In a recent article in Leadership magazine, three preachers are interviewed on their preaching preparation. What struck me was their weekly schedule. All of them spend a great deal of time reading and writing out their sermons the week before the Sunday they are scheduled to deliver it. Bryan Lorritts does research up to Wednesday night. On Thursday he fills in his outline and writes a rough draft. Friday morning is when he writes his final draft. Saturday night he reads his manuscript three times. Sunday morning he rises at 3.30 to pray, read over his manuscript, and rehearse it.
Joshua Harris devotes most of Thursday, Friday and Saturday to preparation. On Friday he nails down a basic outline. On Saturday he types up a full manuscript and usually wraps up by late Saturday evening.
Such last-minute preparation would cause me extreme anxiety. I like to have my messages prepared two weeks before they are due. On Tuesday week before the Sunday it is needed I write my first draft. The following day I revise it, and do a second draft. I then let it sit and marinate in my mind, heart and spirit until the following Tuesday. Then I complete a final draft, and give it to my secretary to proof. After any corrections, it is copied for general use (it is available in the Chapel narthex for any to pick up either before or after worship), posted to the website, and emailed to a listserve which goes out on the internet. All this is done on the Friday before it is delivered on Sunday. I look it over on the Saturday but don’t worry about it on Saturday night – I like to sleep well! On Sunday morning I read it over again, and pray for any additional application I should use.
Since I usually preach in series I am thinking ahead all the time, and seeking for guidance as to what I should be doing. Having the sermon in hand a week before it is needed also frees me up to respond to pastoral needs, emergencies, and meetings as they arise, without feeling pressured for time. Weddings, funerals, and hospital visits need to be planned for as well as sermon preparation. I have learned over the years that over-preparation can be as dangerous as under-preparation. There is a need to finish the preparation, and leave it alone rather than be tempted to tinker with it ad nauseam.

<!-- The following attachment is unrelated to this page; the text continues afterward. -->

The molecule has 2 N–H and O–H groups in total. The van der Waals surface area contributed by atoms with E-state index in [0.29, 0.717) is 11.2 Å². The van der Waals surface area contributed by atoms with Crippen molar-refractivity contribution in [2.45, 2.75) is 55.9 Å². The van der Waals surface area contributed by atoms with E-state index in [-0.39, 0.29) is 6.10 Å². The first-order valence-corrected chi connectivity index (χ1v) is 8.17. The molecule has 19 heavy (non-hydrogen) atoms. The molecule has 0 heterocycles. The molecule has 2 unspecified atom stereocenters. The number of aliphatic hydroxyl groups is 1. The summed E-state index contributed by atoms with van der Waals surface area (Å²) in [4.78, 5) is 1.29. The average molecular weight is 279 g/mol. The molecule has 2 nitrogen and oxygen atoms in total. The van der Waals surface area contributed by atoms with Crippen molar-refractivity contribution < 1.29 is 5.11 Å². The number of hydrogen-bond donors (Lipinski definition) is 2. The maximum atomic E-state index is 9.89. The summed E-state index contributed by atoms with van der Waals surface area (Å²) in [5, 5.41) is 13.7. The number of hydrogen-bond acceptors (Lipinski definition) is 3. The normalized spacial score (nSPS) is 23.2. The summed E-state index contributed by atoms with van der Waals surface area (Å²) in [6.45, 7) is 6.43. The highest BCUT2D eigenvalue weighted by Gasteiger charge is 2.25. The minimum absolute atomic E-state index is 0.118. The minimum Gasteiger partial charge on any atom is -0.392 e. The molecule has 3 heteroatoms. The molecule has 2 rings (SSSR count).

Perhaps my earliest experience of writing for a deadline has proved invaluable to me over the years. After I graduated from the University of Canterbury, I returned home to teach school for six months before sailing off to England for my graduate theological work. The local newspaper, the Hokitika Guardian, asked me to write the leading editorial article Monday through Saturday. I came home from teaching school each afternoon and sat down and wrote the editorial for the following day’s edition. Every day I would have to write a final draft and submit it for publication. Every word I wrote would be read by the local population. I cannot remember being intimidated by the expectations. I succeeded my high school English teacher in the job. I had just graduated with a double major in English and History, so I must have thought I was up to it. When you are that young you think you can do anything! I still have the cuttings of those leading articles. They are amusing to read. The topics varied from comments on the weather to Elizabeth Taylor getting divorced from Eddie Fisher. The news in 1964 seems so tame compared with today. But it wasn’t to those living at that time.
We are all writing for a deadline. Every day we are writing for our final examination. We are accountable for every word spoken, every deed done or left undone. This is why it is so essential to know our examiner, to know his expectations and the help he can give us to fulfill them. In the end, he is the only one who counts. We write, live and preach for him as our audience: to the glory of God. That is the best preparation.